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# Measure a resistance with IC

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#### PedroPT

##### New Member
Hello guys,

I need to do something a little bit tricky (for me)..

I have several unknown elect. resistances that range from 1 to 400 Ohms.
I need to be able to measure them with an accuracy of 1Ohm, so that 2 Ohms is actually different than 3 Ohms even though the scale ranges from 0 to 400.

I though of Weathstone bridges but I dont think they have the necessary accuracy for the range I need. Another idea is to use the time constant of an RC filter but I am afraid that once again I'lll get an approximate value and not a accurate one.

Obviously I cannot use a multimeter.. the idea is to replace the use of a multimeter by creating a specific tool.. The tool however can use the mechanism that a multimeter uses (I honestly don't know what it is..)

Must be easy for top notch electronics engineers such as you guys!

hi,
A common method is to use a constant current source to drive the resistor under test and measure the voltage across the resistor, use the PIC's adc for the conversion.

You beat me to it Eric, I was just doing the math to see if that idea would work!

You beat me to it Eric, I was just doing the math to see if that idea would work!

hi R.
Many modern DVM use that method.

I am suprised to hear him say that a bridge isnt accurate enough.?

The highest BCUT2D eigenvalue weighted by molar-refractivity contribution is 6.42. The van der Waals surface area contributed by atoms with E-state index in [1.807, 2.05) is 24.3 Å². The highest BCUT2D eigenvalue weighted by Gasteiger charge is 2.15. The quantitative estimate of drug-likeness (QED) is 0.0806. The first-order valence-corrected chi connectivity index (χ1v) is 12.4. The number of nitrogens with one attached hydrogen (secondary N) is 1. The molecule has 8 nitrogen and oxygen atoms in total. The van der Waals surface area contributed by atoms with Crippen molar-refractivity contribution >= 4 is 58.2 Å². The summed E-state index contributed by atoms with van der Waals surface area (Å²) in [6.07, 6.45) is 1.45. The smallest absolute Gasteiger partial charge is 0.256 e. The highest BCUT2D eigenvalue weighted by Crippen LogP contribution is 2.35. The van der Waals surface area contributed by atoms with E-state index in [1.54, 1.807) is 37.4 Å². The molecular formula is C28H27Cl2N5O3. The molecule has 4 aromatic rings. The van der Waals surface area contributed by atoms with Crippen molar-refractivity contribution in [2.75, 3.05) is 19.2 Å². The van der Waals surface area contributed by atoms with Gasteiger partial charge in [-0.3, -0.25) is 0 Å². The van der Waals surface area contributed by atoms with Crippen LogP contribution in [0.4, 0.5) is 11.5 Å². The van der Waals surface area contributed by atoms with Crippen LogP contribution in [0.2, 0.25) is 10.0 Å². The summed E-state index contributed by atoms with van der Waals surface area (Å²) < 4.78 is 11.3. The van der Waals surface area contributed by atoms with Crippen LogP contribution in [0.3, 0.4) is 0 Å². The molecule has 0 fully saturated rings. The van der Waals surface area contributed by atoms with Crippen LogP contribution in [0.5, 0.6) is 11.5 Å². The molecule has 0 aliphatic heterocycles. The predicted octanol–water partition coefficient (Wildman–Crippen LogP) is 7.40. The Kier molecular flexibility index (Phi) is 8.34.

Thx,

I also thought on that one, just didnt know if I could use the 5 volt to measure 400 Ohm as the adc would have to have a resolution of 1.25 mV. that was one of the problems that I had with the withstone bridge idea.

Can you think of a way that would be independant of the voltage level? I can only think of the time costant to charge the capacitor....

Anyway I wanna give that idea a go, what do you suggest for a reliable constant current source (yes, I am that rookie!)

Thanks to both of you guys!
Pedro

it may be accurate I didnt give it a go beacuse I was afraid of the accuracy of teh adc.. 1mv Accuracy I feel like any little noise could mess up the reading...

Hi

Just checked the maths on this.
If you use a 10mA constant current source that would give 0.02V for 2Ω and 4V for 400Ω.
If you use 5V as the A/D reference that would give you a 0.0048V per 'digit' resoultion so the above would work perfectly.

Hope that helps

hi,
As pointed out by gaspode42 10mA gives a good result.

If 10mA is to high a current, use 1mA and ampilfy the signal 10 or so.

You can make a CCS with a transistor, a couple of resistors and a zener.
Have a look here there may be a better way, but I am sorry I don't know.

p.s. Where did you get 1.25mV from?

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